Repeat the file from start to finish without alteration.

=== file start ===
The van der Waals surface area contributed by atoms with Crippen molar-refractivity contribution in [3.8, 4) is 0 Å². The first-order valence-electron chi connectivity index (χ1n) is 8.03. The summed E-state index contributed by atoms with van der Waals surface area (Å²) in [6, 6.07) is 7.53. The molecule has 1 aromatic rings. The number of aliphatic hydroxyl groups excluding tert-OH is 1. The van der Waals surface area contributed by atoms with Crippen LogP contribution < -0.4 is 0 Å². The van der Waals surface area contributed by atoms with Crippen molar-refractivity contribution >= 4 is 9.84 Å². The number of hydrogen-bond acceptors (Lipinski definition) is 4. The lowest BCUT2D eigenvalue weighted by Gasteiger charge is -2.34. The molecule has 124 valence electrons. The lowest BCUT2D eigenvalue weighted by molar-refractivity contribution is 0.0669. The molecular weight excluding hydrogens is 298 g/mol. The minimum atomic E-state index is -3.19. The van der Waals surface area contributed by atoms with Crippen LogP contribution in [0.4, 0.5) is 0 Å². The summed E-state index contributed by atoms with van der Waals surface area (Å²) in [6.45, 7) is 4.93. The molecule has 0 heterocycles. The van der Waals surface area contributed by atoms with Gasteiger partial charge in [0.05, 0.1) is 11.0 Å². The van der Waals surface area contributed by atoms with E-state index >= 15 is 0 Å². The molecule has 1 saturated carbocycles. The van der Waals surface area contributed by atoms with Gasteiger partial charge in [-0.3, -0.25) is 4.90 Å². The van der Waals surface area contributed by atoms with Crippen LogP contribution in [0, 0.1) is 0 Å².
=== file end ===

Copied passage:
The van der Waals surface area contributed by atoms with Crippen molar-refractivity contribution in [3.8, 4) is 0 Å². The first-order valence-electron chi connectivity index (χ1n) is 8.03. The summed E-state index contributed by atoms with van der Waals surface area (Å²) in [6, 6.07) is 7.53. The molecule has 1 aromatic rings. The number of aliphatic hydroxyl groups excluding tert-OH is 1. The van der Waals surface area contributed by atoms with Crippen LogP contribution < -0.4 is 0 Å². The van der Waals surface area contributed by atoms with Crippen molar-refractivity contribution >= 4 is 9.84 Å². The number of hydrogen-bond acceptors (Lipinski definition) is 4. The lowest BCUT2D eigenvalue weighted by Gasteiger charge is -2.34. The molecule has 124 valence electrons. The lowest BCUT2D eigenvalue weighted by molar-refractivity contribution is 0.0669. The molecular weight excluding hydrogens is 298 g/mol. The minimum atomic E-state index is -3.19. The van der Waals surface area contributed by atoms with Crippen LogP contribution in [0.4, 0.5) is 0 Å². The summed E-state index contributed by atoms with van der Waals surface area (Å²) in [6.45, 7) is 4.93. The molecule has 0 heterocycles. The van der Waals surface area contributed by atoms with Gasteiger partial charge in [0.05, 0.1) is 11.0 Å². The van der Waals surface area contributed by atoms with E-state index >= 15 is 0 Å². The molecule has 1 saturated carbocycles. The van der Waals surface area contributed by atoms with Gasteiger partial charge in [-0.3, -0.25) is 4.90 Å². The van der Waals surface area contributed by atoms with Crippen LogP contribution in [0, 0.1) is 0 Å².